Illinois’ ongoing budget crisis highlights the challenges presented by the chronic underfunding of state pension systems nationwide. Illinois’ $250 billion in unfunded pension liabilities is a major contributor to its budget crisis.¹
Illinois now has $15 billion in unpaid bills² and is on the verge of becoming the first state with a junk bond rating. There is some discussion of suspending the Illinois state lottery because the state cannot afford to pay the winners.
State pension systems cover approximately 20 million workers. Ninety-three percent of these workers are covered by traditional defined benefit pension plans, as compared to 22 percent in the private sector.³
These programs have, by their own accounting methods, approximately $3 trillion in assets and $4 trillion in liabilities, leaving a shortfall of about $1 trillion. Going forward, funding these liabilities will inevitably crowd out other priorities.
This shortfall is due to the fact that many states fail to make the necessary contributions to fund pension liabilities as they accrue. While ERISA requires private employers to fund pension liabilities as they accrue, state and local governments are exempt from this requirement.
The Urban Institute, a Washington think tank, conducted a study of state pension systems. This study looked at funding, plan design and administration. Overall, Massachusetts ranked the worst. Other states with a poor rating include New Jersey, Ohio and Rhode Island. While no state received the highest rating, states that fared better in this study include California, New York and Texas.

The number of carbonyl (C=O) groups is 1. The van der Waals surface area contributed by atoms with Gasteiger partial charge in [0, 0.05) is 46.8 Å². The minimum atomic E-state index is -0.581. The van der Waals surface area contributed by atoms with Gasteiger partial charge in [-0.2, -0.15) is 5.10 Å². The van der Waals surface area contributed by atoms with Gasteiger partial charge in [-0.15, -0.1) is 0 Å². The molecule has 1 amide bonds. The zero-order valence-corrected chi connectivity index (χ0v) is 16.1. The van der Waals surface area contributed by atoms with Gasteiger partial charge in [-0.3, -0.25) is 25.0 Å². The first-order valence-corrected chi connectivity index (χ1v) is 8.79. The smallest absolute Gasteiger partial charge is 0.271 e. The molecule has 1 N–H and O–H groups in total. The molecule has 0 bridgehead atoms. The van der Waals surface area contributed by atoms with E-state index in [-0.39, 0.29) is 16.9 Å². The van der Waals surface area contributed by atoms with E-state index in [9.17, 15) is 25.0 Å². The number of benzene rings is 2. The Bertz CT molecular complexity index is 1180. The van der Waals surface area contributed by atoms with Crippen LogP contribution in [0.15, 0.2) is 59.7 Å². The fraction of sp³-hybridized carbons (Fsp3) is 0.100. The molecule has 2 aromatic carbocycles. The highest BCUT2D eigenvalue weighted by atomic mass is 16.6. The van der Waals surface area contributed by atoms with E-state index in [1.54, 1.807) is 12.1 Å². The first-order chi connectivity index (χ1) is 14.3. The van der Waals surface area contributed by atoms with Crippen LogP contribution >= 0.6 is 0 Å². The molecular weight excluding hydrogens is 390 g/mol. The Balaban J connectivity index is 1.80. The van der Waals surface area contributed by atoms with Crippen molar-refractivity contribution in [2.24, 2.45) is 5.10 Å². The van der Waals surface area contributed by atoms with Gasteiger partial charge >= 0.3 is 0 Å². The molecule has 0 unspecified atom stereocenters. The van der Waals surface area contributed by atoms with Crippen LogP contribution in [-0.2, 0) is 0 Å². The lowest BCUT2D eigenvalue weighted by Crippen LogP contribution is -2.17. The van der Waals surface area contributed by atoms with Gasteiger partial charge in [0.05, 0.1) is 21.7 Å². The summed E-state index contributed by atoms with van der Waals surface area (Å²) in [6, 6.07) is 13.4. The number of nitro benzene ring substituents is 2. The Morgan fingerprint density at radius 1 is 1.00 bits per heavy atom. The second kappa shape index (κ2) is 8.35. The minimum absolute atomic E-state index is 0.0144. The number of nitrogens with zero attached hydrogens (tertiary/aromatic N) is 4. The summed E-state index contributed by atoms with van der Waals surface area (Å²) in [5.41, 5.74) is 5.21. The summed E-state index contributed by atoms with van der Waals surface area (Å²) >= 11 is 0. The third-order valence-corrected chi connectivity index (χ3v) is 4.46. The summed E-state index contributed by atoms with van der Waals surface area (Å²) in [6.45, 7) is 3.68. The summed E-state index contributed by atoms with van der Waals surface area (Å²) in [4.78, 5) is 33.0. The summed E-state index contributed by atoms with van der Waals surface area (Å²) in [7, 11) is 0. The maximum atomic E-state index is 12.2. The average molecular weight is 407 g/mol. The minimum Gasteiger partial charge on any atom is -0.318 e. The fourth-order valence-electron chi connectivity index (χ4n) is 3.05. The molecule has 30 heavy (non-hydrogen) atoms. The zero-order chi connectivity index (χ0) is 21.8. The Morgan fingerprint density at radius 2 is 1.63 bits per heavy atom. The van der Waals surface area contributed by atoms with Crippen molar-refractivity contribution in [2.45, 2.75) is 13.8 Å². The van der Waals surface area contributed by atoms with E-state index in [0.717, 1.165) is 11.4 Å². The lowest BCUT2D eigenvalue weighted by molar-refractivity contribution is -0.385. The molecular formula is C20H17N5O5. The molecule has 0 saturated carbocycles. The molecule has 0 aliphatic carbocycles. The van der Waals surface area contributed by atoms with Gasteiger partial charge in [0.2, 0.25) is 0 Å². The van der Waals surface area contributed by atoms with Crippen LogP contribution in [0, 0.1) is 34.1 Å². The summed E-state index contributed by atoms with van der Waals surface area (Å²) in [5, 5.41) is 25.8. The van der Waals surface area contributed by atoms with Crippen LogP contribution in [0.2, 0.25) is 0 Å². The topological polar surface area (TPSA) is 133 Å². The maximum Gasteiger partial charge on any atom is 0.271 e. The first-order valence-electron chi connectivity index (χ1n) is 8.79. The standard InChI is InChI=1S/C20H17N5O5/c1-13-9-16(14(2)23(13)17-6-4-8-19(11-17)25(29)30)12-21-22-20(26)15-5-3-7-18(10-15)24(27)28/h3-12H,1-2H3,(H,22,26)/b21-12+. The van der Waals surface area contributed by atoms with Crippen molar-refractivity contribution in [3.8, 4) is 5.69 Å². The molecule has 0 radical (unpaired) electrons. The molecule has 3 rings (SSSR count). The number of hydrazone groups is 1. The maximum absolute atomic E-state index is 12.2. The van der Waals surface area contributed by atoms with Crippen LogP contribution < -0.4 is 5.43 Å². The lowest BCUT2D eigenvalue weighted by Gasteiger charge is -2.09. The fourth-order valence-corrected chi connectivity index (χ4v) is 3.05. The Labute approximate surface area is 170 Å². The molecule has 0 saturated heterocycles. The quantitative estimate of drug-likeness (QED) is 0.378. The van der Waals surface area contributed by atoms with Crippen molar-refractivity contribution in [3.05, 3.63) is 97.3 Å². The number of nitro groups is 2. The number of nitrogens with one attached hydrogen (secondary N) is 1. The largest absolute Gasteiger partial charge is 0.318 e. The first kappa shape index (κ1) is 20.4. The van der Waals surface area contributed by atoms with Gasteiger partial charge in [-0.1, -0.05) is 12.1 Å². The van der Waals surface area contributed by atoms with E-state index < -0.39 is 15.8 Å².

While most of the attention paid to state pension systems has focused on the chronic underfunding, the Urban Institute, in its study, pointed out significant problems in plan design. Most states have traditional defined benefit plans that provide very little in benefits to younger workers which hurts recruiting efforts. At the same time, the benefits are very generous for older long-term workers. Plan design often encourages these workers to retire early and begin collecting benefits. This issue is becoming more acute as the nation’s workforce ages. Some states may soon be facing the absurd situation of having more retirees than active workers.